For developers: easily use IDs instead of names

After a good bit of time of developing scripts in Airtable, two things began jumping out at me when starting any new scripting project:

  • I got tired of manually making arrays of field names when querying a table, and needing to keep that list current as development progressed.
  • I got tired of thinking about possibly-broken code if table, field, or view names were to change in the future.

As a result, I wrote a script to help with both of those issues. It’s gone through a few iterations, and it’s now at a point where I’m ready to share it with others. Eventually it’ll likely become a custom extension, but the script version is working quite well for now.

Get Table IDs

While the title makes it feel like it’s focused on table IDs, it’s really about getting ALL of the IDs tied to a table, including its fields and views. In other words, this script makes it a lot easier to use IDs instead of names for tables, fields, and views in your code, whether you’re working in Airtable’s scripting environments—the Scripting extension or an automation script action—or building a custom extension.

What it does

When you run the script after adjusting its settings, it generates boilerplate code based on the currently-active table. Using the script settings, you can control:

  • Whether it outputs helper objects for fields and/or views
  • Whether the code should be styled for an Airtable script environment or a custom extension
  • What indentation size to use (2 or 4 spaces)


Here’s what the output looks like on a default new table. Field and view output are both turned on, it’s set to generate code for an Airtable script, and indentation is set to 2 spaces.

const TB = {
  sampleTable: "tblarZU8IJ6RmtqVy",

const FL = {
  sampleTable: {
    assignee: "fldhsGLJ5aJX9zw6C",
    name: "fldQNfTyKjLAVxMt6",
    notes: "fldt7Vxq3C3W0S1un",
    status: "fld9VjUVHPLQxTSF1",

const VW = {
  sampleTable: {
    gridView: "viwv5CYAmRIW30iz1",

const sampleTableTable = base.getTable(TB.sampleTable)
const sampleTableQuery = await sampleTableTable.selectRecordsAsync({fields: Object.values(FL.sampleTable)})

After defining three helper objects—TB for tables, FL for fields, and VW for views—it creates a variable for the table reference by default, along with a query for that table based on the fields listed in the FL object. If I don’t need all of those fields, it’s fairly easy to cut out the references I don’t need from the FL object. The query line doesn’t need to be touched because it takes whatever’s available in that object.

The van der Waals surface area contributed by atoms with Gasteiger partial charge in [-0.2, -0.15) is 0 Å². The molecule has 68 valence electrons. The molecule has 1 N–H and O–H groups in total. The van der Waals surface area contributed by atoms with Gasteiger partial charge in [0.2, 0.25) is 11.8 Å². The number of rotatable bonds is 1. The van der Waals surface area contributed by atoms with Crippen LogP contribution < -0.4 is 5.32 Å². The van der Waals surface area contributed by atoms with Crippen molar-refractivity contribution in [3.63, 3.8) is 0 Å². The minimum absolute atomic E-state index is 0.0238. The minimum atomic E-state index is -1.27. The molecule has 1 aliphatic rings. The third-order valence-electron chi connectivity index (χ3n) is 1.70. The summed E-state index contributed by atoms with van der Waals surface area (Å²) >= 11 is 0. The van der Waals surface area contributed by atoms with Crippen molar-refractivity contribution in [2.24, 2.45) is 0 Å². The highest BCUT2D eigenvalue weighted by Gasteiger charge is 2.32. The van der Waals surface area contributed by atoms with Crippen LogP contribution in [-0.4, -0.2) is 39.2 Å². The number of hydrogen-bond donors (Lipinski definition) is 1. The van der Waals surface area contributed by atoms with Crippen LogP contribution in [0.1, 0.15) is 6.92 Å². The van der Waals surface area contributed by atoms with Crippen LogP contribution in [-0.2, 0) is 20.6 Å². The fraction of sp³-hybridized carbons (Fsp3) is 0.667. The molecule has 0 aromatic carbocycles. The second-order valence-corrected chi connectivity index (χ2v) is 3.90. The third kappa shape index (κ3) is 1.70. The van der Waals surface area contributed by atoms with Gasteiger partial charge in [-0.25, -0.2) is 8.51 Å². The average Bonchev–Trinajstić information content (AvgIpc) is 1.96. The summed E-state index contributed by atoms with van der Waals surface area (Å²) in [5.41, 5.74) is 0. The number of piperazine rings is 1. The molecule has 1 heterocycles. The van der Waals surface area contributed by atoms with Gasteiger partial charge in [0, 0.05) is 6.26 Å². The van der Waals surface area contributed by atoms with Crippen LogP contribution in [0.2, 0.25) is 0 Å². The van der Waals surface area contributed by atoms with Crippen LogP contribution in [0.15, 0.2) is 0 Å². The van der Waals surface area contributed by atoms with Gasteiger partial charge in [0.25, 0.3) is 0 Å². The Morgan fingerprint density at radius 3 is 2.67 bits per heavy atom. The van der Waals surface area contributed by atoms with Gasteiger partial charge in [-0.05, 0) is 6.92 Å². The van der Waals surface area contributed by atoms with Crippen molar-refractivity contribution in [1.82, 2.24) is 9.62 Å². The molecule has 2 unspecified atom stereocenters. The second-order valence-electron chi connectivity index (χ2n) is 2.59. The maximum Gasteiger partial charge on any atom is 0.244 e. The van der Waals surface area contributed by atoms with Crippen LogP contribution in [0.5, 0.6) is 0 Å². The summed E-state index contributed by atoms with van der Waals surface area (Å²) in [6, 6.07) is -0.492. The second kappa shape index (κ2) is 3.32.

To use a field reference when getting a cell value from an object, the syntax would look like this:

const assignee = record.getCellValue(FL.sampleTable.assignee)

The FL object can also be used when referring to a field for record creation or updating.

await myTable.updateRecordAsync(recordId, {
  [FL.myTable.firstName]: newFirstName,
  [FL.myTable.lastName]: newLastName

While FL.sampleTable.assignee is longer than just referring to the field by "Assignee", I’ve come to
appreciate the fact that this structure still lets me use a form of the field name, plus I see the connection between the field and the table where it resides. I also have the security of knowing that table, field, or view name changes won’t break anything.

If I change the appropriate script setting to output code for a custom extension, it looks like this next sample.

import { base } from '@airtable/blocks'

const TB = {
  sampleTable: base.getTableIfExists("tblarZU8IJ6RmtqVy"),

const FL = {
  sampleTable: {
    assignee: TB.sampleTable.getFieldIfExists("fldhsGLJ5aJX9zw6C"),
    name: TB.sampleTable.getFieldIfExists("fldQNfTyKjLAVxMt6"),
    notes: TB.sampleTable.getFieldIfExists("fldt7Vxq3C3W0S1un"),
    status: TB.sampleTable.getFieldIfExists("fld9VjUVHPLQxTSF1"),

In this case, you have actual table and field instances and not just IDs, but they’re still built based on IDs for greater stability.

In many cases I’m using fields from multiple tables. Here’s a longer generic example where I’ve taken the output from one table and merged it with the output from another table. This merging process is manual, but it’s not that difficult. (In the future extension version, I hope to automate this process.)

const TB = {
  myTable: "tblAAAAAAAAAAAAAA",
  nutherTable: "tblBBBBBBBBBBBBBB",

const FL = {
  myTable: {
    firstName: "fldXXXXXXXXXXXXXX",
    lastName: "fldYYYYYYYYYYYYYY",
    name: "fldZZZZZZZZZZZZZZ",
  nutherTable: {
    firstField: "fldGGGGGGGGGGGGGG",
    secondField: "fldHHHHHHHHHHHHHH",
    thirdField: "fldIIIIIIIIIIIIII",


You can find this script as the first addition to a public GitHub repository where I plan on sharing the many free scripts that I’ve developed. The docs in the repo contain a bit more info on its design as well.

That’s a wrap

This system I’ve come up with might not work for everyone, but it works extremely well for me, and I use it all the time. It helps to accelerate the initial stages of Airtable script development and gives me increased peace of mind. If you don’t feel like it’s a good fit, perhaps it can at least inspire you to rethink your own development processes and come up with a solution that works for you.